Three F-35A Lightning-IIs assigned to the 4th Expeditionary Fighter Squadron taxi after landing at Al Dhafra Air Base, United Arab Emirates, April 15, 2019. The F-35A Lightning II is deployed to the U.S. Air Forces Central Command area of responsibility for the first time in U.S. Air Force history.

The United States earlier threatened to remove Turkey from it's F-35 program after Ankara refused to scrap a deal with Russia to buy Moscow's cutting-edge S-400 missile systems, which Washington claimed could compromise US-made aircraft.

Ankara will consider purchasing Russian fighter jets as well if Washington refuses to deliver the F-35 aircraft to Turkey according to Turkish officials, cited by Bloomberg.

Turkish President Recep Tayyip Erdogan said Saturday that he discussed with US President Donald Trump the latter's possible visit to Turkey, as well as Ankara's intention to purchase Moscow's S-400 air defence systems alongside the purchase of US F-35 stealth fighter jets.

"We talked about our relations with the United States, we talked about the S-400s, we talked about F-35s and about what we could further achieve together. And we talked about a possible visit of Trump to Turkey", Erdogan said, on the sidelines of the G20 summit in Japan.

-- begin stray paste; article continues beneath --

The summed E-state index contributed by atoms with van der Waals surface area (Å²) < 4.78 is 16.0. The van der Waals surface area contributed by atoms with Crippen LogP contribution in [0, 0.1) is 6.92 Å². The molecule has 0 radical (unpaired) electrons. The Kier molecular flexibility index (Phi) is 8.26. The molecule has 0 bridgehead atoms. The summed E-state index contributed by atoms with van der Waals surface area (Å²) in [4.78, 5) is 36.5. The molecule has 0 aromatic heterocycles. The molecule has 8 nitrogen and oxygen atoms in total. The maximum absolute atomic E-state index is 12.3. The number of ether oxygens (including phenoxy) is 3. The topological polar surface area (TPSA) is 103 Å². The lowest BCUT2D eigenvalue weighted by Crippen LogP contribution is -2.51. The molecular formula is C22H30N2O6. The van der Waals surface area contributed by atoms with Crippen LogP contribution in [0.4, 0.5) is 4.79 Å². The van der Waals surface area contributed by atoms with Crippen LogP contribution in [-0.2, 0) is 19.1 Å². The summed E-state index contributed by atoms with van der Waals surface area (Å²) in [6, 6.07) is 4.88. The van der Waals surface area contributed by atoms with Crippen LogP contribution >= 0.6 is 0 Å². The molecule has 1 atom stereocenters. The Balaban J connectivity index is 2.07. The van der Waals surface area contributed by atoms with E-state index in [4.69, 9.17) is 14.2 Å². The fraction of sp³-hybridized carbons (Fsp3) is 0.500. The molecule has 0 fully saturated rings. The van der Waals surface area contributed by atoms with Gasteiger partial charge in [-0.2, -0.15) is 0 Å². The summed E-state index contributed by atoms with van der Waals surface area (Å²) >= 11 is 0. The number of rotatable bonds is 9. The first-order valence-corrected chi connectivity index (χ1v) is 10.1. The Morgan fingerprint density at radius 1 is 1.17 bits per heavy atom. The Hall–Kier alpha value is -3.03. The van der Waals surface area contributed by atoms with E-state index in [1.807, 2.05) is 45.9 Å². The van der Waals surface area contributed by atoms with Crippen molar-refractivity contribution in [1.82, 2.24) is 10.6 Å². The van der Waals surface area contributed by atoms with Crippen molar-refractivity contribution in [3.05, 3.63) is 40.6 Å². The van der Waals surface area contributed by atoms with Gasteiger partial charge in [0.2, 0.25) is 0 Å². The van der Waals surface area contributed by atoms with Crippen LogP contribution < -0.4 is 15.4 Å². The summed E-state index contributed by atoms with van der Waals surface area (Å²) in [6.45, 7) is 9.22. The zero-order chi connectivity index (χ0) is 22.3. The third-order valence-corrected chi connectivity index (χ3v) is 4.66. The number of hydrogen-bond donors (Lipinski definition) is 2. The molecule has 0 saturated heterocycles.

Erdogan also stressed that he believed the dispute with the US over the S-400s would be overcome "without a problem" and added that Trump supports Turkey in the row, according to Reuters.

Meanwhile, Ankara will take delivery of the Russian S-400 air defence system within days, Bloomberg reported on Monday, citing Turkish media. In particular, the first batch of S-400s will be delivered in 7-10 days, according to Bloomberg, citing the Haberturk newspaper.

Washington has repeatedly objected to the purchase of Russian-made defence systems by its NATO ally, claiming that the S-400 is incompatible with NATO security standards. In June, the Pentagon warned Ankara that the delivery of 100 purchased F-35 fighter jets could be halted and training for Turkish pilots on the new jets would be cancelled if Turkey purchases Russian missile systems.

In December 2017, Moscow and Ankara signed a loan agreement for the delivery of the S-400 air defence systems to Turkey. In spite of US threats to impose sanctions against Ankara, Turkish officials went forward, noting that the purchase of military equipment is a sovereign right while ruling out the possibility of abandoning plans to acquire the S-400 systems.